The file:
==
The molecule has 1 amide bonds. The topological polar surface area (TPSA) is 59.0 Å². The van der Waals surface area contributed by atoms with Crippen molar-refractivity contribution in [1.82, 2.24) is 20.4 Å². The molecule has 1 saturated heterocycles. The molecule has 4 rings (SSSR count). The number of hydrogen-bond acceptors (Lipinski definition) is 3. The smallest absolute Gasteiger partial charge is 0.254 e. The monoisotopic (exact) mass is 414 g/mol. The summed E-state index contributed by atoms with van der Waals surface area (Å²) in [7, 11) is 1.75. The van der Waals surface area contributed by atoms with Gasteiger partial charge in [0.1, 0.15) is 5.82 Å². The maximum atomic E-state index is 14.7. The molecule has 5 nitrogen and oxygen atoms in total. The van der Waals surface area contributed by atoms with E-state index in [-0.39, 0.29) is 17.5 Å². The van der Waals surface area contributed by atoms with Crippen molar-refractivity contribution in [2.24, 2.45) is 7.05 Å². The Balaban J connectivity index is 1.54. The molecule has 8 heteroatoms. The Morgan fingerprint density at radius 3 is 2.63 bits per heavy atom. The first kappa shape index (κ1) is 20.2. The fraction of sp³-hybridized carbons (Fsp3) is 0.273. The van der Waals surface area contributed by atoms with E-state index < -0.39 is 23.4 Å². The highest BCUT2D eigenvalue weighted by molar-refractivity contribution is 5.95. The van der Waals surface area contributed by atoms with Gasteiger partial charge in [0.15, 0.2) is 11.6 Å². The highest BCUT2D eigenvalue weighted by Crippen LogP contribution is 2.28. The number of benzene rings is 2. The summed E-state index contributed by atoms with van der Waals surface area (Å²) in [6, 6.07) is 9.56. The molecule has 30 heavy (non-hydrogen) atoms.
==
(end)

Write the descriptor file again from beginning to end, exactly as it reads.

The molecule has 1 amide bonds. The topological polar surface area (TPSA) is 59.0 Å². The van der Waals surface area contributed by atoms with Crippen molar-refractivity contribution in [1.82, 2.24) is 20.4 Å². The molecule has 1 saturated heterocycles. The molecule has 4 rings (SSSR count). The number of hydrogen-bond acceptors (Lipinski definition) is 3. The smallest absolute Gasteiger partial charge is 0.254 e. The monoisotopic (exact) mass is 414 g/mol. The summed E-state index contributed by atoms with van der Waals surface area (Å²) in [7, 11) is 1.75. The van der Waals surface area contributed by atoms with Gasteiger partial charge in [0.1, 0.15) is 5.82 Å². The maximum atomic E-state index is 14.7. The molecule has 5 nitrogen and oxygen atoms in total. The van der Waals surface area contributed by atoms with E-state index in [-0.39, 0.29) is 17.5 Å². The van der Waals surface area contributed by atoms with Crippen molar-refractivity contribution in [2.24, 2.45) is 7.05 Å². The Balaban J connectivity index is 1.54. The molecule has 8 heteroatoms. The Morgan fingerprint density at radius 3 is 2.63 bits per heavy atom. The first kappa shape index (κ1) is 20.2. The fraction of sp³-hybridized carbons (Fsp3) is 0.273. The van der Waals surface area contributed by atoms with E-state index < -0.39 is 23.4 Å². The highest BCUT2D eigenvalue weighted by molar-refractivity contribution is 5.95. The van der Waals surface area contributed by atoms with Gasteiger partial charge in [0.15, 0.2) is 11.6 Å². The highest BCUT2D eigenvalue weighted by Crippen LogP contribution is 2.28. The number of benzene rings is 2. The summed E-state index contributed by atoms with van der Waals surface area (Å²) in [6, 6.07) is 9.56. The molecule has 30 heavy (non-hydrogen) atoms.